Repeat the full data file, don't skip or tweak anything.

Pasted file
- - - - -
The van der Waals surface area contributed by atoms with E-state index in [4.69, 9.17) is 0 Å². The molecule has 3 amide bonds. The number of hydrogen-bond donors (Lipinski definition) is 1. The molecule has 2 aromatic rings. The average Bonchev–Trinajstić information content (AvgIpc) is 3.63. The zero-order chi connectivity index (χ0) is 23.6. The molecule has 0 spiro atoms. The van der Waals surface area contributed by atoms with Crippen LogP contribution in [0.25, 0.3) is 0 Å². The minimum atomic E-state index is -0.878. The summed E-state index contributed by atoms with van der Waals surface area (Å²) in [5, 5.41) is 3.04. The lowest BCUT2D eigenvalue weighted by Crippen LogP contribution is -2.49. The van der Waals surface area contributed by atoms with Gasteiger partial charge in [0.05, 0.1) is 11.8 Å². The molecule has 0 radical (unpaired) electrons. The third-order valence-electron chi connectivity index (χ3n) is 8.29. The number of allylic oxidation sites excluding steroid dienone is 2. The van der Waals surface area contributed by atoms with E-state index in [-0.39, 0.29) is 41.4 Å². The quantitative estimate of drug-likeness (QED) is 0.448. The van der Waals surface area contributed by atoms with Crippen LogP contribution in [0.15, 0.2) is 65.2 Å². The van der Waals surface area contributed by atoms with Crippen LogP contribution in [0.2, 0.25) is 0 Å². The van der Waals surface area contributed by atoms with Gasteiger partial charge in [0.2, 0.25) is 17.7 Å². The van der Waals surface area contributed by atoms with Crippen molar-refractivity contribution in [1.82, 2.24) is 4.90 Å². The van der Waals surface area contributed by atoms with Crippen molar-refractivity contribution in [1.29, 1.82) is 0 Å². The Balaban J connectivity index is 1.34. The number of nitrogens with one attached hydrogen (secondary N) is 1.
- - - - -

The van der Waals surface area contributed by atoms with E-state index in [4.69, 9.17) is 0 Å². The molecule has 3 amide bonds. The number of hydrogen-bond donors (Lipinski definition) is 1. The molecule has 2 aromatic rings. The average Bonchev–Trinajstić information content (AvgIpc) is 3.63. The zero-order chi connectivity index (χ0) is 23.6. The molecule has 0 spiro atoms. The van der Waals surface area contributed by atoms with Crippen LogP contribution in [0.25, 0.3) is 0 Å². The minimum atomic E-state index is -0.878. The summed E-state index contributed by atoms with van der Waals surface area (Å²) in [5, 5.41) is 3.04. The lowest BCUT2D eigenvalue weighted by Crippen LogP contribution is -2.49. The van der Waals surface area contributed by atoms with Gasteiger partial charge in [0.05, 0.1) is 11.8 Å². The molecule has 0 radical (unpaired) electrons. The third-order valence-electron chi connectivity index (χ3n) is 8.29. The number of allylic oxidation sites excluding steroid dienone is 2. The van der Waals surface area contributed by atoms with E-state index in [-0.39, 0.29) is 41.4 Å². The quantitative estimate of drug-likeness (QED) is 0.448. The van der Waals surface area contributed by atoms with Crippen LogP contribution in [0.15, 0.2) is 65.2 Å². The van der Waals surface area contributed by atoms with Crippen LogP contribution in [0.2, 0.25) is 0 Å². The van der Waals surface area contributed by atoms with Gasteiger partial charge in [0.2, 0.25) is 17.7 Å². The van der Waals surface area contributed by atoms with Crippen molar-refractivity contribution in [1.82, 2.24) is 4.90 Å². The van der Waals surface area contributed by atoms with Crippen molar-refractivity contribution in [1.29, 1.82) is 0 Å². The Balaban J connectivity index is 1.34. The number of nitrogens with one attached hydrogen (secondary N) is 1.